Walter James Vincent Maranville (November 11, 1891 – January 6, 1954), better known as Rabbit Maranville due to his speed and small stature (5'5", 155 pounds), was a Major League Baseball shortstop. At the time of his retirement in 1935, he had played in a record 23 seasons in the National League, a mark which wasn't broken until 1986 by Pete Rose.
Death and legacy 2
See also 3
External links 5
Maranville finished third in the MVP voting in his first full season, playing for the Boston Braves as a 21-year-old in 1913 even though his batting average was just .247 in 143 games with two homers. The following year, Maranville was the runner-up in the MVP voting to teammate Johnny Evers as the Braves won the National League pennant and then went on to sweep the powerful Philadelphia A's in the World Series. That year, Maranville was the Braves' cleanup hitter, despite batting just .246 and hitting four home runs. Even at age 41, when Maranville batted .218 in 143 games and hit no homers, he finished in a tie for 12th in the MVP voting.
baseball card of Walter "Rabbit" Maranville, 1933
Over a lengthy career which spanned both the dead ball and live-ball era, Maranville played for the Boston Braves (1912–1920, 1929–1933, 1935), Pittsburgh Pirates (1921–1924), Chicago Cubs (1925), Brooklyn Robins (1926) and St. Louis Cardinals (1927–1928). He retired having compiled a .258 batting average, 2,605 hits, 1,255 runs, 28 home runs, 884 RBI and 291 stolen bases. As a shortstop, he finished his career with a positional record 5,139 putouts. He won his only World Series championship in 1914 as a member of the Braves, and won his only other National League championship in 1928 as a member of the Cardinals.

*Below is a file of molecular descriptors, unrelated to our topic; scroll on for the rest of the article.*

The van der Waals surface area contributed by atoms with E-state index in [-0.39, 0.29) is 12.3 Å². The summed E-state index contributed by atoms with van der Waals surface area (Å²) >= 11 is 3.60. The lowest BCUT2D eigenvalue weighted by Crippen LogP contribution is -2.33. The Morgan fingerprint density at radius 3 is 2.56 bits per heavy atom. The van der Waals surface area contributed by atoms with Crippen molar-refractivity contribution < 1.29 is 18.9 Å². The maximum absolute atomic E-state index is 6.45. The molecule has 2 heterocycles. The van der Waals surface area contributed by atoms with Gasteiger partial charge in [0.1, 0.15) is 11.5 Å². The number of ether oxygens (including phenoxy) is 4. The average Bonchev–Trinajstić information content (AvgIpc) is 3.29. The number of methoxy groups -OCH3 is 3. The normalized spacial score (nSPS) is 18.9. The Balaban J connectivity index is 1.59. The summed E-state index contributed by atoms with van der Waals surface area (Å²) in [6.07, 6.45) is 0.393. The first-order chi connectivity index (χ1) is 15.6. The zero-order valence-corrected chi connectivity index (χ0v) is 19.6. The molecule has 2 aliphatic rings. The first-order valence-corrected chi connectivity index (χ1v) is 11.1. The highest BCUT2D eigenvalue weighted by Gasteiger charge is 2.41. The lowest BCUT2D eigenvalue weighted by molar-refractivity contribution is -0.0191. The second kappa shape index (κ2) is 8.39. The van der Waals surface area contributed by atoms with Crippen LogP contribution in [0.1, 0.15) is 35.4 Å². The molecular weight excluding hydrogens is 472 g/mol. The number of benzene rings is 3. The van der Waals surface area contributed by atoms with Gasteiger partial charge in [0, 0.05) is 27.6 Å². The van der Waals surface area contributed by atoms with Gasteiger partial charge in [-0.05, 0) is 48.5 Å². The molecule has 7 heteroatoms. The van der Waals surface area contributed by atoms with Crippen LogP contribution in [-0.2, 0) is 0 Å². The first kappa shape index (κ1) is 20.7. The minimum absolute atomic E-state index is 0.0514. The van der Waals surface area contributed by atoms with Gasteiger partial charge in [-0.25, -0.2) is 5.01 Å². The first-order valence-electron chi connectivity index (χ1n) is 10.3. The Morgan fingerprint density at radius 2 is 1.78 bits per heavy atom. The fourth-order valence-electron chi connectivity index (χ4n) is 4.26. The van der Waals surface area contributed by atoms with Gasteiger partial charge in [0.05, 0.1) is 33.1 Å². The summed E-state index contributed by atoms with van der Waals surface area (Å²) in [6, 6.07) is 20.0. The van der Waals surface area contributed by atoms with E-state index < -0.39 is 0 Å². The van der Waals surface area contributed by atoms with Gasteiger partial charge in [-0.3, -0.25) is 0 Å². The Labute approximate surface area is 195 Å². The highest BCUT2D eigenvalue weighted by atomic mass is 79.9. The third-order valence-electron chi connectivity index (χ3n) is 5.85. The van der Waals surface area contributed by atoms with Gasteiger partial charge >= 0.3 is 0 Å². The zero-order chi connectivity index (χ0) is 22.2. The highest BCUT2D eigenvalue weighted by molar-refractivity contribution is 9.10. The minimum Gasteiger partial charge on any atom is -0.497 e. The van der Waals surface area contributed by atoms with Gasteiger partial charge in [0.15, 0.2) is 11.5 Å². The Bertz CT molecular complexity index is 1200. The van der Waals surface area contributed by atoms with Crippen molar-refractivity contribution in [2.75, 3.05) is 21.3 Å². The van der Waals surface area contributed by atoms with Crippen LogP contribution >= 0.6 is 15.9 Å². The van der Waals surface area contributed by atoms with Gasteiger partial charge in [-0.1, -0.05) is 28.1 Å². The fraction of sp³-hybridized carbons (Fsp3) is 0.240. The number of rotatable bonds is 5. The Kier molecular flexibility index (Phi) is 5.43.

Maranville was known as one of "baseball's most famous clowns" due to his practical jokes and lack of inhibitions. When he was appointed manager of the Chicago Cubs in 1925—one of their worst seasons ever—he did not change his behavior. One night he went through a Pullman car dumping water on sleeping players' heads, saying, "No sleeping under Maranville management, especially at night." Not long after that, he was out on the street outside Ebbets Field in Brooklyn mimicking a newsboy hawking papers. He cried out, "Read all about it! Maranville fired!" And so he was—the next day.
Rabbit Maranville (center) as manager of the Montreal Royals between two players, 1938
Following the end of his playing career, Maranville turned to managing, including stints as a minor league manager for Montreal Royals, at Albany, Elmira, and Springfield, Massachusetts.
In later years he worked as the director of a baseball school sponsored by the New York Journal-American newspaper.
Death and legacy
Rabbit Maranville was stricken by a heart attack shortly after midnight on January 6, 1954 at his home in Woodside, New York. Death was nearly instantaneous. He was 62 years old at the time of his death.
Maranville was inducted into the Baseball Hall of Fame in 1954, just months after his death, along with Bill Terry and Bill Dickey, in his 14th year of eligibility.
^ Pietrusza, David; Matthew Silverman; Gershman, Michael (2000). Baseball: The Biographical Encyclopedia. New York: Total Sports. pp. 707–708.
^ Nash, B. & Zullo, A. The Baseball Hall of Shame 3, 1987; p. 134
^ a b c d "Rabbit Maranville Dies at 62; Sparkplug of '14 'Miracle' Braves," Brooklyn Eagle, vol. 113, no. 5 (January 6, 1954), pp. 1, 15.
Rabbit Maranville at the Baseball Hall of Fame
Career statistics and player information from Baseball-Reference, or Baseball-Reference (Minors)